Yesterday the chief executive officer of a major shareholder of the Portland Aluminum smelter said its future hinged on a long-term power deal.
Speaking at an event in Melbourne yesterday Alumina Limited boss Mike Ferraro said “We would ideally like to find a solution. It’s well run it’s a relatively new smelter, it’s really important to the economy down there, but we need a power solution.”
He went on to say he did not believe a renewal of subsidies was in the best interest of the plant of its workers, saying only a long-term fix for rising power prices would solve the issues affecting Australian manufacturers.
Under Daniel Andrews’ failed energy policies not only do businesses have to compete with other states on power prices, but Victorian businesses can no longer rely on the certainty of supply.
Comments attributable to Roma Britnell, Member for South West Coast
There are 1200 people in the south-west region that rely on Portland Aluminum to put food on the table. Daniel Andrews’ reckless energy policies are putting their livelihoods at risk.
Daniel Andrews needs to get all parties to the negotiating table and work out a long-term energy supply deal that provides security for the workforce and the people of the south-west who rely on the smelter.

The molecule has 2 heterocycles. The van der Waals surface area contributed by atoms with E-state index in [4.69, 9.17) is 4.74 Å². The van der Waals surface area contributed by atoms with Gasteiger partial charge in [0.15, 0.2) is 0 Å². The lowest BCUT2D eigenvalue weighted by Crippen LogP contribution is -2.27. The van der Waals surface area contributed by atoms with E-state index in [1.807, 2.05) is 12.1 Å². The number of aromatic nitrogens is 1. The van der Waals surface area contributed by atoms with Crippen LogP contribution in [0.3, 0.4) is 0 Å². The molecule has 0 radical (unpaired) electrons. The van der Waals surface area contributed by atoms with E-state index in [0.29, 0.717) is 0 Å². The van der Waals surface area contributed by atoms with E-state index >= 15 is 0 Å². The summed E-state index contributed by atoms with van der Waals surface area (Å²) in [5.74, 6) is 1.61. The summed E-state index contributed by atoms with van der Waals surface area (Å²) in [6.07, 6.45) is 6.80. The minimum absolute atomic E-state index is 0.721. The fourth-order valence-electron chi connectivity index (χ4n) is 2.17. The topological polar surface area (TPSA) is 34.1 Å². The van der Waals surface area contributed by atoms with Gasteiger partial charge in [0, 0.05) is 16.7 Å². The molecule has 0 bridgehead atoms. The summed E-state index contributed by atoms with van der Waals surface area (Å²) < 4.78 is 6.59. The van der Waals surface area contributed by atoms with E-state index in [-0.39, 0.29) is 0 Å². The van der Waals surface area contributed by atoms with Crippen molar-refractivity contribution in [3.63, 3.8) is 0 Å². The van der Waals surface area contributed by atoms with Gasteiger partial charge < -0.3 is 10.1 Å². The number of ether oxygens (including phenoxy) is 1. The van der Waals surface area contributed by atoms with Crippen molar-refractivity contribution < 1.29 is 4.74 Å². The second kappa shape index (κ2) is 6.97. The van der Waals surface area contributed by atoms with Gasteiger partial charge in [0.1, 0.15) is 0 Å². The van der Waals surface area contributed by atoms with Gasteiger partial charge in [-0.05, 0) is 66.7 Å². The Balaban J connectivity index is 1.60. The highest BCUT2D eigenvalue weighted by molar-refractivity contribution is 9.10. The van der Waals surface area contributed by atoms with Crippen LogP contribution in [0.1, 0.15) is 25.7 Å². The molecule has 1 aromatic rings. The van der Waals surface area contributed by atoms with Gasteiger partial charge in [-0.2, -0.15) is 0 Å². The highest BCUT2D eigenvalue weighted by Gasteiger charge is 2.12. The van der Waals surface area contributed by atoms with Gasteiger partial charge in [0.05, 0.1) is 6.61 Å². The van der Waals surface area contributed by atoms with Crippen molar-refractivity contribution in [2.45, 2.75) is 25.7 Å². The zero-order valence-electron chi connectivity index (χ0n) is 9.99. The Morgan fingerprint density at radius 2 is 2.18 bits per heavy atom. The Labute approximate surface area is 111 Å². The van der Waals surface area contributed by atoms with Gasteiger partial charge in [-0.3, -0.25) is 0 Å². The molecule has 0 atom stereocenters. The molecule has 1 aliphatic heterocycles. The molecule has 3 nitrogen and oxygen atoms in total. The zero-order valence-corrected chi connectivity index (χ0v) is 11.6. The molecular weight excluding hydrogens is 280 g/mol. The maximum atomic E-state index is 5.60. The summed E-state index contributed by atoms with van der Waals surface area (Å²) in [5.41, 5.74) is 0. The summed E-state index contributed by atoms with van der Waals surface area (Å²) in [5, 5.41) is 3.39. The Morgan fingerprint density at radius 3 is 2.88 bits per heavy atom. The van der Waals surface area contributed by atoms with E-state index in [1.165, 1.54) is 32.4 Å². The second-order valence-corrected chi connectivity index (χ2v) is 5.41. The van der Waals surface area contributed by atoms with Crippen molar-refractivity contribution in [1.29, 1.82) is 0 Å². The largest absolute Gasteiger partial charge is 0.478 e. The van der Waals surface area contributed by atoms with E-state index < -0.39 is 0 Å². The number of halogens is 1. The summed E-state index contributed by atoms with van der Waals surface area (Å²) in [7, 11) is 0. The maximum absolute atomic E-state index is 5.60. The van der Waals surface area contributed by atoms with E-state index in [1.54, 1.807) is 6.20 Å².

The workforce deserves security and cannot continue with a dark cloud over their heads fearful the smelter is going to close. It is not good for them and it is not good for economic confidence in the entire south-west region.
In 2012 Daniel Andrews said, “Every government needs to ensure that every job stays here in Australia” – by his own admission he has a role to play in ensuring these vital jobs for the south-west region are here long-term.
Comments attributable to Shadow Minister for Energy and Renewables Ryan Smith
Daniel Andrews has already shown a callous disregard for those workers at Hazelwood power station, the workers connected to Victoria’s timber industry and now Portland workers face an uncertain future.
With a draconian tax regime, planning applications that take forever to be approved, and energy prices that are the highest in the country, Daniel Andrews couldn’t do more to deter businesses from investing in Victoria.